Study Guide

The Epic of Gilgamesh What's Up With the Ending?

By Sinleqqiunninni

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What's Up With the Ending?

The last words of The Epic of Gilgamesh repeat (with a slight variation) the opening words of the poem. Just like the opening of the poem, they are an invitation to look at the city of Uruk, to take in its splendors, see how excellently it is constructed. Yep, the story comes full-circle; just the way we like it!

The situation at the end of the poem is that Gilgamesh has returned home from his voyage beyond the ends of the earth. Returning home is always a good ending to a story about a quest—but not if everything has just stayed the same, right? As it happens, something has changed. Gilgamesh went on his journey to find out the secret of immortality, and now's he found it: only two human beings have been granted immortality (Utanapishtim and his wife), and Gilgamesh isn't one of them.

In other words, he'd better learn to live with the knowledge that he will die. From this perspective, Gilgamesh's words about the city could be a sign of growth and maturity. Before, he didn't appreciate such things; now, though, maybe he realizes that human accomplishments on earth are all we've got—so we'd better give credit where credit is due.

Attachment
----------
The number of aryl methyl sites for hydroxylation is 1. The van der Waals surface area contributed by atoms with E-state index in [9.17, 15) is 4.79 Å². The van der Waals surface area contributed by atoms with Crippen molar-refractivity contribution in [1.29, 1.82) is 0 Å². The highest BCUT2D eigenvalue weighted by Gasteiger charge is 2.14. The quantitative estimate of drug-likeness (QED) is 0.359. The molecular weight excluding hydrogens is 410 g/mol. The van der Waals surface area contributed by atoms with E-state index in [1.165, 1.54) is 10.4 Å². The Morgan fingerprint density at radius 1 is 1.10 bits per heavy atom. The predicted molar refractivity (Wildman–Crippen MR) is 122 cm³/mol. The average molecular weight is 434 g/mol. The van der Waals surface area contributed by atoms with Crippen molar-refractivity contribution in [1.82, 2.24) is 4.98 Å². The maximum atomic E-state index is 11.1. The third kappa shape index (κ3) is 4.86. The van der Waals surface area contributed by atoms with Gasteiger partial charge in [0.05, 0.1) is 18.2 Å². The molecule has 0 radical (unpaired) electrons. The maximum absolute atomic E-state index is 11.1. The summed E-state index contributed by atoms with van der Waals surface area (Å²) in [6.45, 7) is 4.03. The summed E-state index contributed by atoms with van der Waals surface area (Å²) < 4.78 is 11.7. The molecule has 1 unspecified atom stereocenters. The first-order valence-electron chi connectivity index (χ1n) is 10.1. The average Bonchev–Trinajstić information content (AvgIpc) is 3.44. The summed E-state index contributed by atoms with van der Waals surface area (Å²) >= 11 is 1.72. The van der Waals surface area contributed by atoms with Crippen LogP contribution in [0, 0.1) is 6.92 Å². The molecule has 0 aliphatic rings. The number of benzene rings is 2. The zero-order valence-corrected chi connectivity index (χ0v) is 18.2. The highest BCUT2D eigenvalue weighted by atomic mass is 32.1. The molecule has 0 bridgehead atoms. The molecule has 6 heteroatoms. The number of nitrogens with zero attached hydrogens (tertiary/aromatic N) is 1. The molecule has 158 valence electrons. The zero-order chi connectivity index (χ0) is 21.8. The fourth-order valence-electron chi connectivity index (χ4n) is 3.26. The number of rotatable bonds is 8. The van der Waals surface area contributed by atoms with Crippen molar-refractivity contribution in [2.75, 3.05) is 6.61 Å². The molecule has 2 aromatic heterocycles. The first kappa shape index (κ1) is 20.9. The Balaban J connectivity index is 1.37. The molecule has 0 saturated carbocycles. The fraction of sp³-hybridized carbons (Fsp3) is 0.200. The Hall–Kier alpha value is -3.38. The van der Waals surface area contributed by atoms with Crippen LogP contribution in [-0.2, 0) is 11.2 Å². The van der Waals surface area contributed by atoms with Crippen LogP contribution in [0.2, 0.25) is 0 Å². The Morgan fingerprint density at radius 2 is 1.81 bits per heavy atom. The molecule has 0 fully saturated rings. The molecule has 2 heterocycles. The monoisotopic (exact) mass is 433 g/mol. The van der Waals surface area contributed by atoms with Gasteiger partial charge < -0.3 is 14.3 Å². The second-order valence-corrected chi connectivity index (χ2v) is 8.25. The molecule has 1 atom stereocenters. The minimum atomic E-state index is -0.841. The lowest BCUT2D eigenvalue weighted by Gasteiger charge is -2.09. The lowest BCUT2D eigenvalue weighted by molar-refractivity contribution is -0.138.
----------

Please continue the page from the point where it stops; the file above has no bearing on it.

The Same But Different

There's one cool difference that we want to talk about. In the opening of the poem, the identity of the speaker is unknown and we, the readers, are the ones being addressed, whereas at the end of the poem Gilgamesh is clearly the speaker, and he is addressing Urshanabi the ferryman. So, here's one thought about that:

Gilgamesh is really about the process of confronting and overcoming the fear of death—which grants a kind of immortality. Like a true hero, Gilgamesh has to go off and learn this secret for the good of humanity. When the poem opens, he's already learned it, and the speaker is able to clue us in right away. The moment at the end when he speaks to the ferryman is the moment that he truly gets it—and that realization is what we get at the beginning. In other words, the beginning of the poem universalizes the individual experience that Gilgamesh has.

Confusing? Yeah. But also kind of cool—and super sophisticated. What are your thoughts?

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